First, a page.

Heart benefits from soy foods 'inconsistent,' FDA says
U.S. Food and Drug Administration moves to ax claim from products
U.S. regulators want to remove a health claim about the heart benefits of soy from cartons of soy milk, tofu and other foods, saying the latest scientific evidence no longer shows a clear connection.
The October announcement by the Food and Drug Administration marks the first time the agency has moved to revoke a health food claim since it began approving such statements in 1990. The claim that soy protein can reduce heart disease appears on about 200 to 300 products in the U.S., according to industry figures, including popular brands like Silk soy milk.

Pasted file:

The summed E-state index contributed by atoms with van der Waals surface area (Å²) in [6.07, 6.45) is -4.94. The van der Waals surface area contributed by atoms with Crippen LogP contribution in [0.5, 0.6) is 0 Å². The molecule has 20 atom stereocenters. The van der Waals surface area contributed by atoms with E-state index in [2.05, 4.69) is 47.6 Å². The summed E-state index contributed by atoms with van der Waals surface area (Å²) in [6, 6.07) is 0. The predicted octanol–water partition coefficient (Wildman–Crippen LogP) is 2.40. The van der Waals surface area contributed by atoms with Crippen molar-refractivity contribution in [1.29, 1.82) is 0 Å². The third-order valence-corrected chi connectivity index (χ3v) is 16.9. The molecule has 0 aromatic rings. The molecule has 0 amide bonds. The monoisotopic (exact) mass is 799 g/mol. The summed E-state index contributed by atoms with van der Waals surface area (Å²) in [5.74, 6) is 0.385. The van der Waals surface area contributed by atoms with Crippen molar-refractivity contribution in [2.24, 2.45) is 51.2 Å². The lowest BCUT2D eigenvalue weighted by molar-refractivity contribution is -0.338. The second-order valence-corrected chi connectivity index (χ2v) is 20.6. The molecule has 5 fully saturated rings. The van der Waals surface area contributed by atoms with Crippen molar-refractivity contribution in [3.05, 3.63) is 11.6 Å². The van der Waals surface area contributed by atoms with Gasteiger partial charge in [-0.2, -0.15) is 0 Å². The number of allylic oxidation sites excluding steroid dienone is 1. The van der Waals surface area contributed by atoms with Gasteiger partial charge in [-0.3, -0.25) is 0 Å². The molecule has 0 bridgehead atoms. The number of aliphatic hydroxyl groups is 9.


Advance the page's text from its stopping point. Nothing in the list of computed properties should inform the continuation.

The FDA first approved the language about the benefits in 1999 based on studies suggesting soy protein lowered a type of heart-damaging cholesterol in the bloodstream. But some later studies have failed to show a clear link.
One 2005 study by the U.S. government's Agency for Healthcare Research and Quality found that soy products had little effect on bad cholesterol. The FDA began reevaluating the food claim in 2007 and said "the totality of the evidence is inconsistent and not conclusive."
The agency will take comments on its proposal for 75 days before moving ahead. If the language is removed, companies may still be able to use a less definitive statement about soy's benefits by including a disclaimer or description of the mixed evidence.
Consumer advocates backed the proposal, arguing that earlier research misinterpreted soy's effect on cholesterol.
Bonnie Liebman, a nutrition scientist at the Center for Science in the Public Interest, explained that a person might benefit by replacing red meat with soy, but the benefit would be from the reduction in red meat, not because of anything special in the soy protein.